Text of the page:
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Viewing cable 06REYKJAVIK119, ICELAND: COAST GUARD DIRECTOR SHUT OUT OF

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Reference ID Created Released Classification Origin
06REYKJAVIK119 2006-04-03 18:06 2011-01-13 05:05 CONFIDENTIAL Embassy Reykjavik
VZCZCXYZ0001
PP RUEHWEB

DE RUEHRK #0119/01 0931800
ZNY CCCCC ZZH
P 031800Z APR 06
FM AMEMBASSY REYKJAVIK
TO RUEHC/SECSTATE WASHDC PRIORITY 2679
INFO RUEHNY/AMEMBASSY OSLO PRIORITY 0226
RUEHNO/USMISSION USNATO PRIORITY 0201
RUEKJCS/SECDEF WASHDC PRIORITY
RHEHNSC/NSC WASHDC PRIORITY
RUEAHLC/HOMELAND SECURITY CENTER WASHDC PRIORITY
C O N F I D E N T I A L REYKJAVIK 000119 
 
SIPDIS 
 
SIPDIS 
 
OSLO FOR DATT 
 
E.O. 12958: DECL: 04/02/2016 
TAGS: PGOV PREL MARR PINR IC
SUBJECT: ICELAND:  COAST GUARD DIRECTOR SHUT OUT OF 
POST-NASKEF PLANNING 
 
REF: REYKJAVIK 118 
 
Classified By: AMBASSADOR CAROL VAN VOORST, REASONS 1.4 (B AND D). 
 
1. (C) Summary:  In informal conversation 3/31 Icelandic 
Ministry of Justice Deputy Permanent Secretary disclosed to 
Embassy that Coast Guard Director Georg Larusson has lost the 
confidence of Minister of Justice Bjarnason because he is not 
seen as a team player.  This explains why decisions about 
search and rescue (SAR) provisions to follow on from the 
planned departure of the 56th RQS from Naval Air Station 
Keflavik (NASKEF) are being handled in Bjarnason's private 
office, which has hired a consultant to vet helicopter sales 
offers, with the ICG largely cut out of the action.  Embassy 
advises U.S. officials for now to work directly with 
Icelandic Justice Ministry officials on Coast Guard issues as 
Larusson's tenure appears increasingly troubled.  End summary. 
 
2. (C) On the margins of the March 31 bilateral defense talks 
(reftel), poloff discussed with Iceland Ministry of Justice 
and Ecclesiastical Affairs Deputy Permanent Secretary Stefan 
Eiriksson (strictly protect) the ministry's planning for 
near-term replacement of the SAR assets Iceland will lose 
when the 56th RQS departs Iceland shortly as part of NASKEF 
downsizing..  Eiriksson, a 36-year-old lawyer, is also his 
ministry's head of police and judicial affairs, in which role 
he has oversight of the Iceland Coast Guard (ICG).  Poloff 
inquired into how Eiriksson's boss, Justice Minister Bjorn 
Bjarnason, has given him only until Easter to come up with an 
interim plan.  Asked if he was working all hours or felt he 
had things under control, Eiriksson answered, "A bit of 
both."  He explained that the Ministry had contracted for the 
services of a 72-year-old former Icelandair Director of 
Operations and Chairman of the Association of European 
Airlines Committee on Technology and Operations, engineer 
Leifur Magnusson, to evaluate the sales offers that have been 
pouring into the Ministry from helicopter manufacturers 
(note: including Sikorsky; end note).  Magnusson contributed 
much-needed technical expertise to Ministry deliberations. 
 
3. (C) Poloff asked why the decision-making on SAR assets was 
being handled in this way by Ministry principals rather than 
delegated to the presumed subject-matter experts at the ICG. 
Eiriksson confided that Bjarnason is fed up with leaks and 
public complaints from the ICG and is tempted to privatize 
some of its functions.  Icelandic law enforcement functions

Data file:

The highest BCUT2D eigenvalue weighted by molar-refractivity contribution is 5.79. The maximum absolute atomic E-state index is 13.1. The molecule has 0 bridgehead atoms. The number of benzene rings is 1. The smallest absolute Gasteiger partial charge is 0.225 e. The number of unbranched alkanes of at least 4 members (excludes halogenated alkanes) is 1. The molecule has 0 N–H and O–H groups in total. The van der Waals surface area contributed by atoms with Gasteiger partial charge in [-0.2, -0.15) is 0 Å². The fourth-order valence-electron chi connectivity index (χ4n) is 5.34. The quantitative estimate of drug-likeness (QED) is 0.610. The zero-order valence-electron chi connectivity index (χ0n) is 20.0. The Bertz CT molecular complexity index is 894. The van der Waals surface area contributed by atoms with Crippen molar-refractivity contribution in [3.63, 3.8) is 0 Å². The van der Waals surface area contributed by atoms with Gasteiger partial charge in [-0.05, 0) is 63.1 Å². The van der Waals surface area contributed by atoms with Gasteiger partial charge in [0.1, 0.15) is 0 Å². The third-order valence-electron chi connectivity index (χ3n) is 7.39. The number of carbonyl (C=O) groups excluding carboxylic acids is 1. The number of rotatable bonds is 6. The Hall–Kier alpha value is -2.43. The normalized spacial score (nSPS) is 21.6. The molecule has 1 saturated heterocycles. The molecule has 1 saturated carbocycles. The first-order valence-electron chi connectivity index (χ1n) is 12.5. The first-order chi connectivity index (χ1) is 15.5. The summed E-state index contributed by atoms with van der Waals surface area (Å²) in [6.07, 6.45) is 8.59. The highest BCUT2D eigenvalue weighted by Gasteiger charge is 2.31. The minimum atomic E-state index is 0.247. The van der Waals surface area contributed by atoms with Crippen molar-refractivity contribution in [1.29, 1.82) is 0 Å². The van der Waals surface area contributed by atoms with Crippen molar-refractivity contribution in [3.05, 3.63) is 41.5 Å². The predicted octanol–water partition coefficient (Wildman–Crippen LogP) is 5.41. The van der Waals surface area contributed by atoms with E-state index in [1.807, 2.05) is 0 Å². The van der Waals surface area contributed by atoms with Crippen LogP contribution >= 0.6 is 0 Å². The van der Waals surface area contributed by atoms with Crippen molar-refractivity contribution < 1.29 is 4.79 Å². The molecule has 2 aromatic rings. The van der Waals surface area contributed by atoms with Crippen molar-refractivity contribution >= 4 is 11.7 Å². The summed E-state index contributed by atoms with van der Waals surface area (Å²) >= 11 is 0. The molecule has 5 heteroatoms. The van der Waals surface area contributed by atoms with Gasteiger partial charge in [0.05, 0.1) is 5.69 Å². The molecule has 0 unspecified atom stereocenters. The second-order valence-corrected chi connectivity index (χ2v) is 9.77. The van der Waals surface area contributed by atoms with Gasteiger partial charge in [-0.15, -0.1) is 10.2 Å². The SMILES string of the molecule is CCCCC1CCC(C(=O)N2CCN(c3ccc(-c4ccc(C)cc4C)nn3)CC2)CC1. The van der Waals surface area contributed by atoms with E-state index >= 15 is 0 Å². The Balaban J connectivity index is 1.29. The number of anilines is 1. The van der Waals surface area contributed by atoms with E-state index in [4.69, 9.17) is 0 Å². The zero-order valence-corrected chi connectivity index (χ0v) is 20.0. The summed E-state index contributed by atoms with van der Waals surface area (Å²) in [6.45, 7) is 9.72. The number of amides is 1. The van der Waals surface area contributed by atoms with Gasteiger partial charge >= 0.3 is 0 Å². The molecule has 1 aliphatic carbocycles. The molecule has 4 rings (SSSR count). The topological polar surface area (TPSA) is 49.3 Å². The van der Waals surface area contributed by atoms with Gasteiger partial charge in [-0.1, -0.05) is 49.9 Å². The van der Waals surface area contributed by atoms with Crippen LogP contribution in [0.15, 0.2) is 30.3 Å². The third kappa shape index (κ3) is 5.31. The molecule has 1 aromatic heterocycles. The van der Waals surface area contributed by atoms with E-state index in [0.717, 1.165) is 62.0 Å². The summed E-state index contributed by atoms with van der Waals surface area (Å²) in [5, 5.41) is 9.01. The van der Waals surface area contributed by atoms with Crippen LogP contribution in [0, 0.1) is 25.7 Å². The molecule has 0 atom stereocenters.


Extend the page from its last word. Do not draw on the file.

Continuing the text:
that have been partially privatized, such as the call center 
service on the country's 112 (equivalent to U.S. 911) line, 
have worked well, Eiriksson observed.  The contractors seem 
happy to have the work and get on with their job without any 
whining.  In contrast, ICG officials are frequently heard in 
the press complaining that they do not have enough resources 
properly to carry out their responsibilities -- thus creating 
a public relations headache for the Minister. 
 
4. (C) Poloff then asked why, indeed, the ICG found itself in 
the position of making public pleas for greater funding.  ICG 
Director Larusson, in the job since January 2005 following a 
successful stint as Immigration Director (also under the 
Justice Ministry) was believed to be Bjarnason's personal 
pick for his job, as someone who understood 21st-century 
security challenges and shared Bjarnason's hard line on law 
enforcement.  Eiriksson offered that Larusson's management of 
the ICG has been somewhat of a disappointment.  Unlike the 
National Commissioner of Police (NCP), for example, Larusson 
has not been willing to make tough choices about where to use 
the resources he has been given.  Larusson will get more 
resources when he has demonstrated the capacity effectively 
to husband what he has -- and not before, Eiriksson declared. 
 
5. (C) Comment:  While the motivation for Eiriksson's 
surprising candor is unclear, the accuracy of what he said 
appears to be supported by recent observations of Larusson 
and his top policy deputy, Commander Asgrimur Asgrimsson 
(note:  a U.S. Coast Guard Academy graduate; end note).  At a 
meeting with U.S. Coast Guard Commandant Thomas Collins March 
28 that Eiriksson also attended, Larusson seemed unusually 
taciturn and distracted.  Asgrimsson pointedly asked Collins 
whether the USCG saw any advantage in privatizing some rescue 
services and visibly welcomed the Commandant's answer that he 
did not.  He afterwards complained to poloff that the people 
making decisions for the ICG these days were not consulting 
with the professionals there, resulting in lowered morale at 
the organization.  Under the circumstances, potential U.S. 
interlocutors may be wise to route their proposals for ICG 
reforms through Eiriksson, whose political star seems to be 
 
on the rise -- or at least not imploding.  End comment. 
van Voorst